A New Vision
It seems to me we spend too much time and effort worrying and wondering about the end times. The Book of Revelation may be fascinating, but it shouldn’t be our chief concern. Confucius was right when he said, “When we do not yet know enough about life, why worry about death?” What will happen when Christ returns and the world ends should not concern us anywhere near as much as doing what we can to improve the world here and now.
I’m afraid that one of the reasons we focus on Revelation and the end times is that we want those we don’t like or who don’t agree with our view of the world to suffer the punishments described in John’s vision. We each have our own private list of those we can’t wait to see dropped screaming into the lake of fire. Getting even is, unfortunately, a too-human desire, one that most of us haven’t been able to extinguish.
Jesus certainly spoke often enough about what would happen to those who failed to live according to his teachings. Once again I turn to Matthew 25:31-46 for a description of the fate of those who did not serve “the least of these.” But Jesus, in his teaching, was much more concerned with the here and now. Even in the abovementioned passage he spoke of the present actions that would lead to eternal reward or eternal separation from God.
Jesus’ first words in Mark’s gospel are, “The time is fulfilled, and the kingdom of God is at hand; repent and believe in the gospel.” The gospel—the good news. Not the news of impending doom for the wicked (although that is included), but the good news of a new life. Not the news of a life somewhere, sometime in the future, but one that could—should—must—begin now. Not the news about a set of doctrines that one must adhere to in order to achieve that life, but the good news about a new way to live. Not belief but action.
Karl Barth, one of the great theologians of the twentieth century said, “The Church exists to set up in the world a new sign which is radically dissimilar to the world’s own manner and which contradicts it in a way full of promise.”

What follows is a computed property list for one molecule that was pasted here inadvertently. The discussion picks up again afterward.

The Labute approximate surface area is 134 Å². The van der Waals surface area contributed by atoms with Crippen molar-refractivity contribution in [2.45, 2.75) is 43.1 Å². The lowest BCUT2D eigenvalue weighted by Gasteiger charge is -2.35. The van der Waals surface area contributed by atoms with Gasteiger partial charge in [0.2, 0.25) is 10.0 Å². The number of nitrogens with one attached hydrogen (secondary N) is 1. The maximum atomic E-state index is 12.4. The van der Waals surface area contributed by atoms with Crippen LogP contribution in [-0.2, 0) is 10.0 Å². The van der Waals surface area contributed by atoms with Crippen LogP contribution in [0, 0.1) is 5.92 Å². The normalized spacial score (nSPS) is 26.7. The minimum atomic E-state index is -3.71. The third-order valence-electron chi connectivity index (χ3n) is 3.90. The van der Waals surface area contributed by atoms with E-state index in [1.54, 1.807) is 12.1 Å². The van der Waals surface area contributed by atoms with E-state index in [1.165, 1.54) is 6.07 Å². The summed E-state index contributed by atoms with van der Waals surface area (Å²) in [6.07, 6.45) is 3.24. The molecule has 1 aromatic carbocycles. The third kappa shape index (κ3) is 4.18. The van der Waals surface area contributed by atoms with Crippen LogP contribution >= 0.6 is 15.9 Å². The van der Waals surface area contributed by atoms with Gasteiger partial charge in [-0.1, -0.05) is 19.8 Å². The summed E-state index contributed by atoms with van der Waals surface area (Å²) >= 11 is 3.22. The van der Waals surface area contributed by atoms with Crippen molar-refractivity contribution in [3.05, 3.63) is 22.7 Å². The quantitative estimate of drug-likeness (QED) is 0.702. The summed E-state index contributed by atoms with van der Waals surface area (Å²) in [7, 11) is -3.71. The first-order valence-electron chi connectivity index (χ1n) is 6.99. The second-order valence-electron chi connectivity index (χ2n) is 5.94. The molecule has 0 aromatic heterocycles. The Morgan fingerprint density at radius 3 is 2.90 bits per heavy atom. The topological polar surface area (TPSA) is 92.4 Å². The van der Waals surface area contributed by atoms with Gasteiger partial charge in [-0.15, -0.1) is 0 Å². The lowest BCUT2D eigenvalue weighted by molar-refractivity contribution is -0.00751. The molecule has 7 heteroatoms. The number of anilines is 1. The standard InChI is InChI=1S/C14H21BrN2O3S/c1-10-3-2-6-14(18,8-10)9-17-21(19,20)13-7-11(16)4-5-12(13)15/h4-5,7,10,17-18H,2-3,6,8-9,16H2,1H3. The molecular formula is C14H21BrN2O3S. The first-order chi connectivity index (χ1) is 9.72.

The Church is not a social club. It does not exist as a place where like-minded individuals can meet, exchange the secret password with each other, and feel smug about being better than—or at least different from—people on the outside. The church is not a place of escape from the troubles of the world. It is (as we often call it) a sanctuary, but it’s much more a place where we can receive strength to face those troubles and overcome them—not just strength for ourselves, but strength we can share with the truly hurting people around us.
The church, Barth says, is a sign—a big neon sign that tells people, “Here is something different from what the world has to offer. You don’t have to play by the world’s rules: the rule that says ‘He who dies with the most toys wins;’ the rule that says, ‘If you don’t eat the other dog the other dog will eat you;’ the rule that says, ‘If it feels good, do it;’ the rule that says, ‘Get yours and don’t worry about the other guy—in fact get yours before the other guy gets yours.’”
The church is “radically dissimilar to the world’s own manner and…contradicts it in a way full of promise.” If we are to be the church which represents the kingdom of God as it exists on earth we are—we must be—radically different from the world and its standards. To the extent which we compromise with the world’s standards we fail in our attempt to exhibit the kingdom of God here on earth.
And what is the promise? Eternal life? Eternal reward? That’s good—but only if we let people know that the reward is for them as well; that the promise is theirs as much as ours; and that the kingdom of God is open to all who dare to live as Jesus lived.